A Comparative Analysis of Physicochemical Composition of Selected Spring Water in the Bale Eco-region, South East Ethiopia
International Journal of Atmospheric and Oceanic Sciences
Volume 3, Issue 2, December 2019, Pages: 36-40
Received: Jul. 2, 2019;
Accepted: Jul. 26, 2019;
Published: Dec. 23, 2019
Views 753 Downloads 152
Getachew Meka, School of Public Health, College of Medicine and Health Science, Hawassa University, Hawassa, Ethiopia
Alemayehu Wudneh, Department of Natural Resource Management, College of Agriculture and Natural Resources, Madda Walabu University, Robe, Ethiopia
Spring water chemical behaviors in various locations and environmental degradation are being among the most recent dynamic issues. In this study, spring water sources of the Rira and Burkitu streams of remote rural areas were considered as holy and healthy water by the local communities. However, the quality of the water is not yet analyzed and still very low attentions are paid by the concerned governmental stakeholders towards characterizing the mineral constituents in order to confirm the existing perceptions. This study focused on comparing water quality of two springs exists in the two extreme altitudinal difference (from upper mountain (Rira spring) and lower altitude (Burkitu spring)) flowing through undisturbed ecosystem in the Bale Ecoregion. Water samples were taken following depth integrated composite samples from the two streams in 2015. The samples were taken to Ethiopian Public Health Organization, Addis Ababa. The spring water samples’ physicochemical characteristics were compared by one way ANOVA and a piper diagram and evaluated against WHO drinking water quality standards. Laboratory investigations revealed that “Burkitu” spring water has a special physique that makes it advantageous water. Turbidity, PO4, F-, and NH4+1 content of Rira and Burkitu spring water were 0.11 and 1.06 (NTU), 0.08 and 0.1 (mg/L), 0.43 and 0.42 (mg/l) 0.19 and 0.18 (mg/l) but not significantly different at P value less than 0.05 in that order respectively. Significantly different parameters at P value less than 0.01 were filterable residue at 180°C, CaCO3, Hardness, silica, Na+, K+, Ca, Mg, NO3, and HCO3 content of Rira and Burkitu springs were 56 and 222, 10 and 180, 36 and 188, 28.18 and 33.51, 6.1 and 8.2, 0.6 and 1.3, 11.22 and 54.51, 1.95 and 12.65, 6.17 and 1.19, 12.2 and 219.6 in that order respectively. pH and NO2 of the springs were significantly different at P value less than 0.05. The most dominant hydro chemical facies explaining the quality were Ca and Na in which Ca2+> Na+. Moreover, the water fit Ethiopian drinking water standard saving the lives of those rural communities with low and cheap water treatment.
A Comparative Analysis of Physicochemical Composition of Selected Spring Water in the Bale Eco-region, South East Ethiopia, International Journal of Atmospheric and Oceanic Sciences.
Vol. 3, No. 2,
2019, pp. 36-40.
B. State, M. B. Nkamare, A. N. Ofili, A. J. Adeleke, and M. B. Nkamare, “Physico-chemical and microbiological assessment of borehole water in,” vol. 3, no. 5, pp. 2549–2552, 2012.
A. A. Bullock et al., “Chapter 1 Getting out of the box – linking water to decisions for sustainable development,” pp. 3–23.
W. P. Parte and H. Editorchief, of Environmental Chemistry Editor-in-Chief.
P. H. Gleick, “The human right to water,” Water Policy, vol. 1, no. April 2011, pp. 487–503, 1999.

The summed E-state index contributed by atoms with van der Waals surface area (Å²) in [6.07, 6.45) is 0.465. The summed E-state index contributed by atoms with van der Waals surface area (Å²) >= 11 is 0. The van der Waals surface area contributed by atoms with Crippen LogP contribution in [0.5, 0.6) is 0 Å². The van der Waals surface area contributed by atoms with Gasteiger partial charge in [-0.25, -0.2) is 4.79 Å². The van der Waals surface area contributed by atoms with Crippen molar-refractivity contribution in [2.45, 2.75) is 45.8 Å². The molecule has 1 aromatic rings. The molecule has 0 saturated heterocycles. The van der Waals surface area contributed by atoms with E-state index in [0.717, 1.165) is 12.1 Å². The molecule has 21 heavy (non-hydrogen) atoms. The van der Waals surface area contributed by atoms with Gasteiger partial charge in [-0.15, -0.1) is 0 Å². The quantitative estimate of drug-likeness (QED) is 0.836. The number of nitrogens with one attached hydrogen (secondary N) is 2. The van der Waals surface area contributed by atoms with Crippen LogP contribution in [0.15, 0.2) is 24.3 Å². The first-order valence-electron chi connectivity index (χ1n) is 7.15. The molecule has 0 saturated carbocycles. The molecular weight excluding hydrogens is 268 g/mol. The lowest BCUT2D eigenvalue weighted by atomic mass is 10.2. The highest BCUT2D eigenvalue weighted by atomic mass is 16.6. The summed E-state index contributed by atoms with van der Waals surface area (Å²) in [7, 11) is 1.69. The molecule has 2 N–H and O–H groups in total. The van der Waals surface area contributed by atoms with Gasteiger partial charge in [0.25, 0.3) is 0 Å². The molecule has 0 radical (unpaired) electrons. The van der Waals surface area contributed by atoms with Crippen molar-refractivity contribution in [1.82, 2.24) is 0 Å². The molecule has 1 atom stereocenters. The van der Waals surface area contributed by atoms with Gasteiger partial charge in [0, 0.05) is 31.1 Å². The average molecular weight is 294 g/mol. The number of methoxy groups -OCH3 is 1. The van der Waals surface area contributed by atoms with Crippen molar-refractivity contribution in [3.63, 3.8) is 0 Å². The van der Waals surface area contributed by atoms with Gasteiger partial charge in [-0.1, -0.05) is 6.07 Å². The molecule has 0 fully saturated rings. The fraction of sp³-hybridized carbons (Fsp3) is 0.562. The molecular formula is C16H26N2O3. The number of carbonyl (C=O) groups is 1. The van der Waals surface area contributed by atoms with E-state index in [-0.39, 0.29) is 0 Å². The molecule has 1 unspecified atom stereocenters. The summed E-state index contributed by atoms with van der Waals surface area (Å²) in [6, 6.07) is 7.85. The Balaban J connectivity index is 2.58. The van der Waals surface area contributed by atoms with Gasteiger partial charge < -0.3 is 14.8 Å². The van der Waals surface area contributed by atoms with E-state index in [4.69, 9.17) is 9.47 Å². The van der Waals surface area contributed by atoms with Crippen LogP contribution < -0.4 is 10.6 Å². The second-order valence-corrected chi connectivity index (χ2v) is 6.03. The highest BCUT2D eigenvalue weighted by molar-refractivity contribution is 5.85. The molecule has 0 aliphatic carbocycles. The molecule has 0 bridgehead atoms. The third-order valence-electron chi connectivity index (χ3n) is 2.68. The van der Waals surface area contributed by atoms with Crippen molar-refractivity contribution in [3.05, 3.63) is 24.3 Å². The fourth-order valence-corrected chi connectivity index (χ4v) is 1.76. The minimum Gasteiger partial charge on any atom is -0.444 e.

A. S. Ademe and M. Alemayehu, “Intellectual Properties Rights : Open Access Source and Determinants of Water Pollution in Ethiopia : Distributed Lag Modeling Approach,” vol. 2, no. 2, 2014.
F. D. Vall and C. J. Faur, “No Title,” pp. 77–79.
A. Iii and A. P. Nap, “THE FEDERAL DEMOCRATIC REPUBLIC OF ETHIOPIA ENVIRONMENTAL PROTECTION AUTHORITY THE 3 rd NATIONAL REPORT ON THE IMPLEMENTATION OF THE UNCCD / NAP IN ETHIOPIA,” no. February, 2004.
D. A. Groups et al., “Holy water qualty and physichochemical characterstics”, Anal. methods, 2002.
J. Scanlon and A. Cassar, Water as a Human Right ? Water as a Human Right ?, no. 51.
T. Facon, J. Margat, T. Le-huu, and J. M. Trondalen, “Key messages,” pp. 150–159.
B. Eco-region, “Watershed Development Options in the,” no. 2.
F. Africa, “Bale Mountains Eco-region Reduction of Emission from Deforestation and Forest Degradation (REDD +) Project-,” 2014.
E. P. Authority, “Groundwater sampling guidelines,” no. April, 2000.
D. H. Consultants, “wells for water quality analysis,” no. May, 1999.
Perkin Elmer Coorporation, “Analytical Methods for Atomic Absorption Spectroscopy,” Anal. Methods, p. 216, 1996.
W. E. Federation, “Standard Methods for the Examination of Water and Wastewater Part 1000 Standard Methods for the Examination of Water and Wastewater,” 1999.
C. C. Zhang, Fundamentals of Environmental Sampling and Analysis.
U.S. Agency for International Development, “Water and development,” pp. 1–33, 2013.
D. Chapman, “Water Quality Assessments - A Guide to Use of Biota, Sediments and Water in Environmental Monitoring - Second Edition Edited by,” 1996.
“National Drinking Water Quality Monitoring and Surveillance Strategy May 2011 Addis Ababa,” no. May, 2011.
H. G. Gorchev and G. Ozolins, “WHO guidelines for drinking-water quality.,” WHO Chron., vol. 38, no. 3, pp. 104–108, 2011.
F. Addendum and T. O. Third, “Guidelines for Drinking-water Quality,” vol. 1.
F. Goreth, Canadian holy water quality standards, Table of Contents, 1996.
M. Of and W. Resources, “ETHIOPIAN GUIDELINES SPECIFICATION FOR,” no. September, 2002.
G. Survey, “Ground Water and the Rural Homeowner.”
D. Hem, “Study and Interpretation the Chemical of Natural of Characteristics Water,” Text, vol. 2254, no. 2254, p. 263, 1985.